We have a tradition this time of year here at Strong Towns. We spend a couple of weeks reflecting on the year -- those weeks we've just finished -- and then a couple of weeks attending to other things. It's important for us as an organization to have this breather to take on some bigger projects, stuff that is tough to get to while also producing quality content.
It's also important for us personally -- both we here and you out there -- to take a break, slow things down and have some time to be thankful for everything. We have much to be thankful for.
The Strong Towns movement started seven years ago as a lonely blog sharing some fringe notions of how we could build a stronger country. This year we had over a million people read our stuff, we presented our message in person to over 10,000 people and I even got an invitation to share these ideas at the White House.
There is one central reason why that has happened: you. It is you who are here with us. You who share our stuff with others. You who support us financially and are helping us grow this movement. I'm keenly aware of the debt I owe you and I feel a deep obligation to all of you to continue on this path. The gift you've given this restless mind cannot be quantified.
We'll see you again on January 4, 2016.
The Best of 2015...
Why all these new storefronts are sitting vacant.
Local governments can’t take on more and more promises without generating enough wealth to meet those obligations—not without a reckoning. We need a radical revolution in how we plan, manage, and inhabit our cities, counties, and neighborhoods. We need a Strong Towns approach.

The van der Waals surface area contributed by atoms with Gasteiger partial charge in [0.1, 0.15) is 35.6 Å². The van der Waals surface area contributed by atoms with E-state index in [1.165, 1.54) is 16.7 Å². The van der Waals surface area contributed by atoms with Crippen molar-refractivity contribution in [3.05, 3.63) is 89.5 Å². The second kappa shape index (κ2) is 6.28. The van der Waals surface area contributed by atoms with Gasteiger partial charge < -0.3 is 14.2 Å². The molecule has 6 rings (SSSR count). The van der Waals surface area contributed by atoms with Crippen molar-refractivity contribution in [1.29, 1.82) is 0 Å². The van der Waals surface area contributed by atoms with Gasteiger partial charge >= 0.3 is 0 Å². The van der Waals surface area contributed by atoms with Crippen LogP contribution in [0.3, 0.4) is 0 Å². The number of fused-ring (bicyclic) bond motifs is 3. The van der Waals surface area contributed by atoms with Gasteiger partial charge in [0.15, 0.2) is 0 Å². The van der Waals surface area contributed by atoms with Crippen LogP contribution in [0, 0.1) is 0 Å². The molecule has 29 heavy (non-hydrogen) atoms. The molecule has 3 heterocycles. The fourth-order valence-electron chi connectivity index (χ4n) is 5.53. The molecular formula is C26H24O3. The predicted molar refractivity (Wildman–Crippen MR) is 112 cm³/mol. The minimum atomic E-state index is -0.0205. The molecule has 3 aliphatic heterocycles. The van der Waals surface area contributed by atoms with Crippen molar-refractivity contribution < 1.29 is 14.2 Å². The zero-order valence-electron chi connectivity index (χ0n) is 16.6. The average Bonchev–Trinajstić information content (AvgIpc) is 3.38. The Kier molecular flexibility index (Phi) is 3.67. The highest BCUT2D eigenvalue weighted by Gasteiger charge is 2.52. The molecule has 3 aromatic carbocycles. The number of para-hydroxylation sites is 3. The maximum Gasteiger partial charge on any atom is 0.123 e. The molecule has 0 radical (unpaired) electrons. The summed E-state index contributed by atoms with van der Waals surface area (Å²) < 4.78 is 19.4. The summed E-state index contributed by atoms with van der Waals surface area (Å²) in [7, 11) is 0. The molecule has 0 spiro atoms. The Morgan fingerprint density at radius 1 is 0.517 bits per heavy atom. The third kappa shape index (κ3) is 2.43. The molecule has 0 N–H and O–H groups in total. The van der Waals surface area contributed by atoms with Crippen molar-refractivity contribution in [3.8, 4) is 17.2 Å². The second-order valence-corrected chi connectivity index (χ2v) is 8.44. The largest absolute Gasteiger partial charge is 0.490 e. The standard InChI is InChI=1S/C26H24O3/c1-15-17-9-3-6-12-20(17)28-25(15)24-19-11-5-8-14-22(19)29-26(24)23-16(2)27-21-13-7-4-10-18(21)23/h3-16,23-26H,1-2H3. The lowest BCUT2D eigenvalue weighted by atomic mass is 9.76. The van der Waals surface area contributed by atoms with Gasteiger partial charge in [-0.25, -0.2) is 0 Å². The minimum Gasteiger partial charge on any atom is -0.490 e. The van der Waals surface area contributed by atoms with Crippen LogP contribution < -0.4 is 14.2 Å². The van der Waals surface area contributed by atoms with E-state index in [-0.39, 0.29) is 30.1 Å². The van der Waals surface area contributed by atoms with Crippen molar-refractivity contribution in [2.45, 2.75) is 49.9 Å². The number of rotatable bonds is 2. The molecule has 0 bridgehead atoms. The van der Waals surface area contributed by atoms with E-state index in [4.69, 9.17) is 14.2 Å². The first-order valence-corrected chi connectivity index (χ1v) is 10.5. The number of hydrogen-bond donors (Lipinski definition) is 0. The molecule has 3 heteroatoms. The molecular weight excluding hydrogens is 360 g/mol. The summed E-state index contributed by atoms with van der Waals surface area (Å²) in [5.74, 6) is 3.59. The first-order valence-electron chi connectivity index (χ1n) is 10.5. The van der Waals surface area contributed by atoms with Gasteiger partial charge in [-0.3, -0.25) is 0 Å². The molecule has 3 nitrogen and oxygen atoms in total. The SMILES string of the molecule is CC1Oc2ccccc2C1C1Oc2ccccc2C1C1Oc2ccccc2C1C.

Incremental approaches are often cheaper, faster, or have less risk than sudden approaches. Let’s explore different types of incrementalism.
The closing of the mall’s anchor store exposes how fragile the community’s business model is, providing an opening to shift approach.
What does it take to be a small-scale developer in a struggling part of town? To put your money where your mouth is and participate in incremental neighborhood revitalization? One of our staffers knows firsthand.
Automated vehicle technology will do nothing to make our streets better places to be.
"Developers in my city are only building luxury housing. They're not building anything that ordinary people can afford." If you’ve said this lately, or heard someone else say it, here are five possible reasons why.
As a cycling advocate, I avoid talking about the times when riding a bike in the city is scary, because I don’t want to deter would-be new riders from giving it a try. There’s only one problem with pretending I’m never afraid: it isn’t true.
Gentrification and concentrated poverty are two sides of the same coin. We’ve engineered our cities so that neighborhoods get either too much investment or too little: the trickle or the fire hose.
3 dollars and cents arguments that definitively prove the need for people-oriented, walk-friendly places.
Many people leave the city and head for the suburbs once they have children. I did the opposite.